Carolyn Z. Lawrence Educational Consultant
 

For Parents: Dealing With College Admissions Stress  

by Carolyn Z. Lawrence, AdmissionsAdvice.com

Feeling anxious? Stressed? A little teary-eyed? Welcome to the roller coaster ride of watching your child apply to college.  Even the calmest, most well-informed parent can sometimes feel a little...on edge during their child's college admissions journey. Here are the most common worries parents usually express, and some advice on how to make the journey a bit less harrowing.

 

"My child doesn't seem interested in looking at colleges!"

 

Let's face it, for most high school students, college is a fuzzy concept.  Sure, they know that eventually high school will end, but right now hanging out with friends and studying for next week's math test are much more pressing concerns in their minds. If your child isn't chomping at the bit to hop in the car and take a nationwide tour of college campuses, don't despair.  Start slowly. Buy a few college guidebooks and leave them lying around the house in conspicuous places. Find out when local college fairs are scheduled in your area, and offer to drive your child and a few of his or her friends to the next fair. Add a few quick drive-by visits of colleges located along your vacation route. In short, keep college search pressure low key and eventually most kids will start getting interested. However, if your child seems particularly reluctant to go to a  four-year college right after high school, keep in mind that there are other options for life after high school.  If your child isn't interested in heading to a four-year college immediately, help your child find and evaluate two-year college options, gap year programs, and job training and apprenticeship opportunities just as you would help them find and choose four-year colleges. The truth is, college is not always the right choice for everyone --- and there are plenty of successful and happy people who never attended or graduated from a four-year college.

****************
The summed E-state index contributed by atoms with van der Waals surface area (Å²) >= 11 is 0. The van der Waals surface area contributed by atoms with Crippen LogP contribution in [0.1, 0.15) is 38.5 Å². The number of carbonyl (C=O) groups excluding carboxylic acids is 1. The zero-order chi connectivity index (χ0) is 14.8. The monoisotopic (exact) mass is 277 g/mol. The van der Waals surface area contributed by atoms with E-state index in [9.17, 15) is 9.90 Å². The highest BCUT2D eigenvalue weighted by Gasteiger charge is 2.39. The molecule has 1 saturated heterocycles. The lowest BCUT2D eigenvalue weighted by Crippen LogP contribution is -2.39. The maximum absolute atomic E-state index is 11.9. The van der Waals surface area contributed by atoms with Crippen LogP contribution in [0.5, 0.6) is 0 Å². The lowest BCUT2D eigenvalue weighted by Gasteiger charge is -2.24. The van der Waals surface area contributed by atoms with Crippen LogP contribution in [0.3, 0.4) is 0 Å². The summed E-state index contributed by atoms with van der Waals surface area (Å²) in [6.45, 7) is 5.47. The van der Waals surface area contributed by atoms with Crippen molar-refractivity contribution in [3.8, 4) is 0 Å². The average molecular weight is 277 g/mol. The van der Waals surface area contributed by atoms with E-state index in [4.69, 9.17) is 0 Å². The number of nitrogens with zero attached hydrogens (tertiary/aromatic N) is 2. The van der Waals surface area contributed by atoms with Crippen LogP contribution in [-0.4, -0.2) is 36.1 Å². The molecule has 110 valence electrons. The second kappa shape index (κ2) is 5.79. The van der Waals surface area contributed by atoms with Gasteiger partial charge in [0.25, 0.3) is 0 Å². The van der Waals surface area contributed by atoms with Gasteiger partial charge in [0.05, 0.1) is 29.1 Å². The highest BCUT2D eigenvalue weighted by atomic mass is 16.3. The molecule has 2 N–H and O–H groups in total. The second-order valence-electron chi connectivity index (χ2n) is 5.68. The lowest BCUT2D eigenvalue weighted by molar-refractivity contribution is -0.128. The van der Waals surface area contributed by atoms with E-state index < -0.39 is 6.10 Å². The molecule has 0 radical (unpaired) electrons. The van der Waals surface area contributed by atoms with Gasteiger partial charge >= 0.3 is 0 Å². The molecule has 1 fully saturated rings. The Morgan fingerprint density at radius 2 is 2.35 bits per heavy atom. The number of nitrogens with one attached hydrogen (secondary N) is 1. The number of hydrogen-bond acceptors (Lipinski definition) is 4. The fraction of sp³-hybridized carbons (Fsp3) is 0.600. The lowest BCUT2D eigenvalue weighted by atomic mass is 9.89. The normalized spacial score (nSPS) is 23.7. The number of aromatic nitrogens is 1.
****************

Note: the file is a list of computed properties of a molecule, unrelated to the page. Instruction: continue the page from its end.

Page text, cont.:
"We'll never be able to afford college!"

 

The question of how to pay for college is a common, understandable concern for most families. The time to address this worry, however, is not at the end of your child's college search, but rather at the beginning. First, get an early estimate eligibility your family's eligiblity for need-based financial aid using an online calculator (I recommend the College Board's calculator). Next, have an honest discussion with your child about a college budget that your family can afford using a combination of family income, savings, and student/parent loans. Remember: you may have to stretch a bit to pay for college, but putting your family at financial risk is never a smart idea.  By Federal law, every college must provide an online Net Price Calculator for families to use to get an estimate of what they are likely to be asked to pay. A college's Net Price Calculator can be found on its website. Before a college is added to your child's list, run your family's financial numbers through its Net Price Calculator to see if financial aid or scholarships are likely to bring the college within range of your family budget. Make sure that your child's list includes several financial "safe bets" -- colleges where your child is likely to receive enough in grants and scholarships to make the school a realistic option for your family. Once the financial safe bets are on the list, it's OK to add colleges that may be financial stretches, but be honest with your child if the final decision is going to come down to money.  Paying for college is seldom a breeze, but these simple steps can help avoid surprises and ensure that your family ends up with a plan for paying for college that works.